Monday, January 30, 2012

health - Can't find your keys? Your brain's out of sync

Not under here <i>(Image: Jonatan Fernstrom/Getty)</i>
Not under here (Image: Jonatan Fernstrom/Getty)

YOU'RE running late for work and you can't find your keys. What's really annoying is that in your frantic search, you pick up and move them without realising. This may be because the brain systems involved in the task are working at different speeds, with the system responsible for perception unable to keep pace.
So says Grayden Solman and his colleagues at the University of Waterloo in Ontario, Canada.
To investigate how we search, Solman's team created a simple computer-based task that involved searching through a pile of coloured shapes on a computer screen. Volunteers were instructed to find a specific shape in a stack as quickly as possible, while the computer monitored their actions. "Between 10 and 20 per cent of the time, they would miss the object," says Solman, even though they picked it up. "We thought that was remarkably often."
To find out why, the team developed a number of further experiments. To check whether volunteers were just forgetting their target, they gave a new group a list of items to memorise before the search task, which they had to recall afterwards.
The idea was to fill each volunteer's "memory load", so that they were unable to hold any other information in their short-term memory. Although this was expected to have a negative effect on their performance at the search task, the extra load made no difference to the percentage of mistakes volunteers made.
To check that the volunteers were paying enough attention to the items they were moving, Solman's team created another task involving a stack of cards marked with shapes that only became visible while the card was being moved. Again, they were surprised to see the same level of error, says Solman.
Finally, the team analysed participants' mouse movements as they were carrying out a similar search task. They discovered that volunteers' movements were slower after they had moved and missed their target (Cognition, DOI: 10.1016/j.cognition.2011.12.006).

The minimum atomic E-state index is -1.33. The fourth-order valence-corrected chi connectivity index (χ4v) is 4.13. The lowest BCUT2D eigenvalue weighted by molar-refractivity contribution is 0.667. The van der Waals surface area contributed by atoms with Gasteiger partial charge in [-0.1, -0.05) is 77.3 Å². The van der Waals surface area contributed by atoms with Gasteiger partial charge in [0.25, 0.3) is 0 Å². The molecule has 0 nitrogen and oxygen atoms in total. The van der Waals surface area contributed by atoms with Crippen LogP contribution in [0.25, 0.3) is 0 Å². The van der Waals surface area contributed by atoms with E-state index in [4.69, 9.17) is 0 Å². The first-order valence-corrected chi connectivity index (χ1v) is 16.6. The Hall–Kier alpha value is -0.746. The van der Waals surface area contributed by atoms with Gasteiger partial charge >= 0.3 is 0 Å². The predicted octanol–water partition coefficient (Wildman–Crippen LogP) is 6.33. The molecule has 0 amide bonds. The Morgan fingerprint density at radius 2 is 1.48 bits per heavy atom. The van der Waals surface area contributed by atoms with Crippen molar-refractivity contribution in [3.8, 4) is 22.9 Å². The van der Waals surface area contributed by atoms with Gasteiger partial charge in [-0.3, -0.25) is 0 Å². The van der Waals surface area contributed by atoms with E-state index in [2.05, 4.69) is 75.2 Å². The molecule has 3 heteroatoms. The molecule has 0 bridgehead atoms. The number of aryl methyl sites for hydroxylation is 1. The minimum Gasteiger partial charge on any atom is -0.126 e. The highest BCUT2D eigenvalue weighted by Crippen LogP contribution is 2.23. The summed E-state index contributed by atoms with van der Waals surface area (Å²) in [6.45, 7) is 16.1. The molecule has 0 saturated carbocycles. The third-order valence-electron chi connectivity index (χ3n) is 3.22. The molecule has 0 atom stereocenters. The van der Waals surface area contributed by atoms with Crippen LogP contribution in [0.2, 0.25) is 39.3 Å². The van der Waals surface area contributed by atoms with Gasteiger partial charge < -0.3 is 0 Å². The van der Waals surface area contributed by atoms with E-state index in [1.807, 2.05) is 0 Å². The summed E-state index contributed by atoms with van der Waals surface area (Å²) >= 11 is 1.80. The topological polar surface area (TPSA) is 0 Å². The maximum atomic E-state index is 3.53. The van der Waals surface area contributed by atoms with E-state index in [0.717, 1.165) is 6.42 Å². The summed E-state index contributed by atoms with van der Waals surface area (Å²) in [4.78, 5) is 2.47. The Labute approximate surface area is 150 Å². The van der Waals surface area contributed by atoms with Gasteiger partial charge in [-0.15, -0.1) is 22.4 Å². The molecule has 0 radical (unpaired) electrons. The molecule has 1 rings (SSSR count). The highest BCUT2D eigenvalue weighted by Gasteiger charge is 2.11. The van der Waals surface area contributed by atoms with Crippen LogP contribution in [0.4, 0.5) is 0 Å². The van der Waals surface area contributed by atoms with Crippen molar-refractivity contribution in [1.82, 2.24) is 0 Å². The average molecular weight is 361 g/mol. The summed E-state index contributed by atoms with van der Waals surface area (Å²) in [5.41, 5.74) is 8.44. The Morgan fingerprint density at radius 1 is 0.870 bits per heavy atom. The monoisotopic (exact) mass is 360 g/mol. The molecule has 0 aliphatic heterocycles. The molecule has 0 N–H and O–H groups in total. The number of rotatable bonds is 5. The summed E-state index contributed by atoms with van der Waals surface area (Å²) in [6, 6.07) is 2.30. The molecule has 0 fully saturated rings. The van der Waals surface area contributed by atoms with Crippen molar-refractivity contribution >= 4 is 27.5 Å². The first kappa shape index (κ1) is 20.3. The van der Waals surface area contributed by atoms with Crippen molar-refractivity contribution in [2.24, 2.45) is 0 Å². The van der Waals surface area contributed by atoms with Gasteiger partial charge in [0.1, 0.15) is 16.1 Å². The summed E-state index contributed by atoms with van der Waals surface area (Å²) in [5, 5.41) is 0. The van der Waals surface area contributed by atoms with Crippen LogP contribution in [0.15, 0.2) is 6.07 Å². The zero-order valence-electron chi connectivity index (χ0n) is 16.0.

Solman's team propose that the system in the brain that deals with movement is running too quickly for the visual system to keep up. While you are rummaging around a messy house to find your keys, you might not be giving your visual system enough time to work out what each object is. Since time can be costly, sacrificing accuracy on occasion for speed might be beneficial overall, Solman thinks.
The slowing of mouse movements suggests that at some level the volunteers were aware that they had missed their target, a theory that is backed up by other studies that show people tend to slow down their actions after they have made a mistake, even if they don't consciously realise the mistake. Solman reckons this reflects the brain's "attempt to slow down the motor system", to allow the visual system to catch up and conscious perception to occur.
"What's really interesting is the notion that the motor and perceptual system are decoupled. They're both trying to help you find [your keys] but they're not coordinating," says Todd Horowitz, at Harvard University. "There are implications for social search, such as a doctor looking through an X-ray or [security] looking through luggage."

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